11/20/2019 8:01:00 AM Busy office worker wants to lose weight
DEAR HARRIETTE: In recent years, I have gone up a size almost every year. It's awful. I have been working like crazy at an office job that doesn't allow me to work out much. But this is not good. I know it's not healthy for me to have put on so much weight.
I recently started buying stretchy clothes so that I wouldn't have to keep upgrading my wardrobe, but I know that's not a real solution. What do you recommend to help keep off the pounds when I'm too busy to get in the squats? -- Need to Lose Weight
DEAR NEED TO LOSE WEIGHT: It is time to evaluate your priorities. Yes, a time-consuming job is understandable, but if you don't have your health, your fancy job won't matter at all. You should make time to exercise at least three times a week. Do your best to carve out time for this.
To lose weight, though, the biggest culprit that health educators point to is what you put between your lips -- what you eat or drink. The number of calories that you ingest daily has a direct effect on how much weight you gain, maintain or lose. What you can do right now is to change your eating habits. Cut down on carbs. Eat more fruits and vegetables. Drink water. Don't eat late at night. If you follow these simple rules, you can start to shed pounds. Good luck!
DEAR HARRIETTE: A new restaurant just opened up in my neighborhood, right next door to a restaurant that has been dying on the vine for years. I am friendly with the owner of the old spot, and I feel kind of bad going to the new place, but I want to check it out. It is drawing crowds of new customers, and, as they say, there's a lot of heat around it. But it's sad and awkward to see the old restaurant sitting there empty. I feel bad when they see me go over to the new place. I have stopped going to their place because I'm not sure what to say. What should I do? -- Split Loyalty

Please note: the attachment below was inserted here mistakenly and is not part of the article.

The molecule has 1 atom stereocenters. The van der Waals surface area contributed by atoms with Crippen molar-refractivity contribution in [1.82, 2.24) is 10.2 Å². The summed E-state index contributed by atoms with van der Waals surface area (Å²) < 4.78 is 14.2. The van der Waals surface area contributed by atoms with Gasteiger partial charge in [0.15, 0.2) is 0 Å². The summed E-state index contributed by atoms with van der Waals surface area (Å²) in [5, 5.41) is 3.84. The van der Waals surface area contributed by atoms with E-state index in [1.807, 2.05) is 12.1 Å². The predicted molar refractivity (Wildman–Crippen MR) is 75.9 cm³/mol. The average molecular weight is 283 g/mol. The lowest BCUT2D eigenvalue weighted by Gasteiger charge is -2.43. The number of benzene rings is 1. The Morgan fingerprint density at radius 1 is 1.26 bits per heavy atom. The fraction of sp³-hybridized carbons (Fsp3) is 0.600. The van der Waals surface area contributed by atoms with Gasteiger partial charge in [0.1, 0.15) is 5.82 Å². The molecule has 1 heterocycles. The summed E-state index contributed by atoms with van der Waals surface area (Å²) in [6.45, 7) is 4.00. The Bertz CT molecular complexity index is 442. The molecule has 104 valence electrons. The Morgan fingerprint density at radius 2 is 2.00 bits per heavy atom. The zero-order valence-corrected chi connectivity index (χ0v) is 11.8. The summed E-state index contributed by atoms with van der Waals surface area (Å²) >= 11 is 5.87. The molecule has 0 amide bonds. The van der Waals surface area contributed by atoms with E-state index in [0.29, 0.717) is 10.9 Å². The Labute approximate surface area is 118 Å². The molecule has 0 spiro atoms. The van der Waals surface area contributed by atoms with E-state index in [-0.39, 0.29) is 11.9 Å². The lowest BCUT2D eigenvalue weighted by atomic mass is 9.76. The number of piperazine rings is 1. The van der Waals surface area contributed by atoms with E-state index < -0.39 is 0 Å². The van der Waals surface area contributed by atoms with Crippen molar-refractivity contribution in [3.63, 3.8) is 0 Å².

DEAR SPLIT LOYALTY: If you still like the old place, don't give it up entirely just because a new one has joined the block. Be brave and go to both. When you visit at your friend's place, do not feel that you have to give a report about the new place. Instead, just be present and with them during your time together. If they ask you questions about the new establishment, tell the truth. Be careful not to bad-mouth the other place because you are with your friend. Be neutral and honest. If you notice things they can do that may enhance their own experience, you can share, but be careful. You do not want to be in the position of savior. Stay in the role of friend.
You can tell your friend that you will always appreciate them and be a customer, but you do intend to visit the other restaurant from time to time.
Harriette Cole is a lifestylist and founder of DREAMLEAPERS, an initiative to help people access and activate their dreams. You can send questions to firstname.lastname@example.org or c/o Andrews McMeel Syndication, 1130 Walnut St., Kansas City, MO 64106.